Local music teacher plays national anthem for Opening Day at empty Phillies stadium

By Mark Zimmaro

Darren Lynch is used to walking to the stadium for baseball season’s Opening Day.

Living just a few blocks from the South Philadelphia Sports Complex, Lynch is used to weaving in and out crowds on Pattison Avenue while sniffing the intensifying aroma of hot dogs and popcorn as he approaches the gate.

His walk on Thursday was much different.

The Phillies’ home opener against the Milwaukee Brewers was postponed, just as every Major League Baseball game has been suspended due to the COVID-19 pandemic. But Lynch went to the park anyway. And the 15-year School District of Philadelphia music teacher brought his trusty trumpet and played the national anthem in the shadows of the empty stadium.

“With all the support for the people out there, working to keep us safe, what better represents us than the flag and the Star-Spangled Banner?” Lynch said. “And that’s a big deal on Opening Day, getting there early and taking part in the festivities leading up to the national anthem. I thought to myself, there’s not going to be an anthem at the ballpark so maybe I’ll go over there and play to the empty stadium.”

Lynch is quite well known for his musical ability. He teaches a rotation schedule at five different schools in Philadelphia, including Baldi Middle School in Bustleton and Joseph H. Brown Elementary School in Holmesburg. He also teaches at Girard Academic Music Program in South Philadelphia, Meredith Elementary School in Queen Village and at Central High School.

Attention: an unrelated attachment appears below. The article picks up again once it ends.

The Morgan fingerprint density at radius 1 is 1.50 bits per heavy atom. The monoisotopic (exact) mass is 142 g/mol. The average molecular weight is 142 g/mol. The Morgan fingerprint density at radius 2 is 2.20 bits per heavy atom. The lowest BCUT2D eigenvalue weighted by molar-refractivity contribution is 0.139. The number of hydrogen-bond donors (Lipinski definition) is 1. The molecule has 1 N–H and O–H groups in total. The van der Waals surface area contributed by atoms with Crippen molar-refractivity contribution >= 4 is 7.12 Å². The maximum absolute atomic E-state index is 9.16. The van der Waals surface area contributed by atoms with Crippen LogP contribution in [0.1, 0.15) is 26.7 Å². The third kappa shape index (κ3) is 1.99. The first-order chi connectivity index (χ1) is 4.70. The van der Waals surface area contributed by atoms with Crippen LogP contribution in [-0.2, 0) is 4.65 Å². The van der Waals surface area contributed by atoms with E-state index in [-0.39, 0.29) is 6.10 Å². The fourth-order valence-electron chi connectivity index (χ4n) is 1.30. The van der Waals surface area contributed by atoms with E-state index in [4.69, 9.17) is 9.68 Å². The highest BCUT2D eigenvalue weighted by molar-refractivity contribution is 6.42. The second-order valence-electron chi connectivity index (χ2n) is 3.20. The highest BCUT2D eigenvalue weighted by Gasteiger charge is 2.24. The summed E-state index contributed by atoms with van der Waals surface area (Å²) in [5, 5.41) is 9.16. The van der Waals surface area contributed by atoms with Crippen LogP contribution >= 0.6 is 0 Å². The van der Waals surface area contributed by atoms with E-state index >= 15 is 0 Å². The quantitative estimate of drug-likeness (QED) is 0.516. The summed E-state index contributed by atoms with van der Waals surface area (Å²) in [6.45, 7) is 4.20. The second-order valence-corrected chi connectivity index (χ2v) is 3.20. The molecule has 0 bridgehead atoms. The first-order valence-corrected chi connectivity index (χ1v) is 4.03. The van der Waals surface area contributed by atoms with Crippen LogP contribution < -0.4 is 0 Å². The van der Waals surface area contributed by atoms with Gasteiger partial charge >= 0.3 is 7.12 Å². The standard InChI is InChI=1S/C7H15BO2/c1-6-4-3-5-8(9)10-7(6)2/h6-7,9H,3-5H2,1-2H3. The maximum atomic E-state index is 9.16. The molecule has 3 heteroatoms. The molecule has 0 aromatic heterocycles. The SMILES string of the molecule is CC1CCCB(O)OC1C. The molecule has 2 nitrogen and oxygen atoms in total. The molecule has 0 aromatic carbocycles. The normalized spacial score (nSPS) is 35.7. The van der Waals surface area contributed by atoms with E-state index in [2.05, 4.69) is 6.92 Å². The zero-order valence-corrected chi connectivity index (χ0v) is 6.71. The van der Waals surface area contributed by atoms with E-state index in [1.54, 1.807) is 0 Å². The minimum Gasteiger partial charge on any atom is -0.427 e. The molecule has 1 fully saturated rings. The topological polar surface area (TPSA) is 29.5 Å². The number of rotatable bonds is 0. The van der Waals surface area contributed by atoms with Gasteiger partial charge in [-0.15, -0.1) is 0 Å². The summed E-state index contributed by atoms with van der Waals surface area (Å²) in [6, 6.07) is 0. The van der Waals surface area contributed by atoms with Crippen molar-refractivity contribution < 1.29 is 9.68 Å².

Lynch has been in the stands at every Opening Day in Philadelphia since 2001, only missing in 2004 due to high ticket prices when a sold-out Citizens Bank Park first opened.

“I still have most of my ticket stubs from Opening Day,” he said. “But I did lose a few along the way.”

But he will always have the memories. There was no ticket stub to be had the other time Lynch played his trumpet outside the stadiums. It was in 2003 after the implosion of the Phillies’ old home — Veterans Stadium.

“When they imploded the Vet, I walked over to 10th and Packer and watched with everyone else,” Lynch said. “When it finished coming down, I played ‘Taps’ on my horn. So this is twice now that, I guess, I’m making the news for playing my trumpet for baseball-related things.”

Lynch is a professional musician who plays in a wedding band called “Rio”, which is under the umbrella of Events Beyond Expectation, better known as EBE. He said booking gigs has been tough in the current situation.

“We’re usually busy most weekends and as a professional musician, you need to take whatever work comes your way,” he said. “But we’re all out of work right now.”

Weddings have been moved to later dates, celebratory events have been canceled, and Citizens Bank Park’s parking lots that were scheduled to host thousands of tailgaters on a chilly spring afternoon have been converted into drive-though COVID-19 testing sites for healthcare workers.

“All the white tents are set up there and you see some cars driving by,” Lynch said. “And you feel for those people in those cars because they’re probably showing some signs or symptoms.”

Lynch described the normally busy Pattison Avenue as “a ghost town,” with just a few cars driving by. He’s hoping soon there will be some normalcy, and baseball.

“I remain hopeful that there will be some sort of shortened (baseball) season,” Lynch said. “And we will get to see some baseball soon.”

And hear the national anthem beforehand. ••